Canada — It’s only midway through June and already shaping up to be one of the most challenging wildfire seasons in Alberta’s history.
“It’s been a busy year,” said Cory Davis, Provincial Duty Officer for Alberta’s provincial forest fire office. “Putting in long shifts, long hour days since about the middle of May.”
The Edmonton office acts as the nerve centre for provincial firefighting efforts. Davis and his colleagues manage and analyze information coming in from throughout the province, and distribute resources as necessary – a daunting task at the best of times
“Just having to allocate resources when you don’t have enough to go around are probably the hardest decisions,” Davis said.
Working to make those decisions easier are people lilke head Sustainable Resource Development meteorologist Nick Nimchuk, who agrees the 2011 wildfire season has been taxing.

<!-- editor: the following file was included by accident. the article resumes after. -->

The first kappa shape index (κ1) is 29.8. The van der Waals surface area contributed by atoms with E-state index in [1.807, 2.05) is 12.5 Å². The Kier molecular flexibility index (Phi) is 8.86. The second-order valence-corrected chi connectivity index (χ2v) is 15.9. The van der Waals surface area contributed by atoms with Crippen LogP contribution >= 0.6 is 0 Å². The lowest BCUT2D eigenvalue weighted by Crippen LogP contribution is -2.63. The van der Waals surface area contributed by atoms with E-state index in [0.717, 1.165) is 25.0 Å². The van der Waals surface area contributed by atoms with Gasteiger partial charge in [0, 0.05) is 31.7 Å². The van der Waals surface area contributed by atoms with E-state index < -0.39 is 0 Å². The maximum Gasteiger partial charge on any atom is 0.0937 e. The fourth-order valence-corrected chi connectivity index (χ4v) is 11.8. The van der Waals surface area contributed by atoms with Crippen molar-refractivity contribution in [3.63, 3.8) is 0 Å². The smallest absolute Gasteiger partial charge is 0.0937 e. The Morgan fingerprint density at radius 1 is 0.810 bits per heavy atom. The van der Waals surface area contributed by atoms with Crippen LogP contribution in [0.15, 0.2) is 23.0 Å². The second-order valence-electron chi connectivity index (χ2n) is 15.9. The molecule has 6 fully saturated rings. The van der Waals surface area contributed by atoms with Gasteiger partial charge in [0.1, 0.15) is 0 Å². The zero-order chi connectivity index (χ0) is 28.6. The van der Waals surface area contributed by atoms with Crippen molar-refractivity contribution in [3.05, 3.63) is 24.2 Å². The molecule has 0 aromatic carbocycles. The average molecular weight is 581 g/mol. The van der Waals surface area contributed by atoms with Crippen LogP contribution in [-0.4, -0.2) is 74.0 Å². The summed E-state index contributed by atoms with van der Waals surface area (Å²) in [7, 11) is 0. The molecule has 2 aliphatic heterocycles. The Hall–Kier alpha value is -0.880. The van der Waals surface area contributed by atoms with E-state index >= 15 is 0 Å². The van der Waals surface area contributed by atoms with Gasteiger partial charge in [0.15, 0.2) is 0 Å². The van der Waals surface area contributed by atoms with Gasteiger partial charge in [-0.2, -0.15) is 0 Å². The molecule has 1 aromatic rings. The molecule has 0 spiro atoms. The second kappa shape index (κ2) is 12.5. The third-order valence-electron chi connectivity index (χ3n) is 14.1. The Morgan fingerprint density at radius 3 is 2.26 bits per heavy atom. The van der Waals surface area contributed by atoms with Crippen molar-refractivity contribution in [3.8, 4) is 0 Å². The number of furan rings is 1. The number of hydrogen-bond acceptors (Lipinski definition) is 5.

“It’s a pretty stressful environment,” Nimchuk said. “Especially when there’s something like this happening.”
For more than 30 years Nimchuk has been observing weather patterns and crunching numbers in order to give crews the information they need to develop a plan of attack.
“You actually have to give numbers,” Nimchuk said. “Probabilities don’t work in this business or any business where you have to make a decision.”
But despite the best efforts of SRD staff, sometimes there’s little that can be done to prevent unthinkable disaster.
“Seeing the damage done to a town was unprecedented,” Nimchuk said of the devastation caused by the Slave Lake wildfires. “It took me a day or two to start thinking straight again and doing something about it.”
But with so much on their plates, especially this year, staff have little time to dwell on ‘what ifs.’ Instead, they take what lessons they can from the experience, adapt their attack, and work as hard as possible can to prevent the unthinkable from happening again.
“We are presently going to be engaged in doing a fire review,” said Operations Director Chris McGuinty. “If you don’t change, your a slave to history.”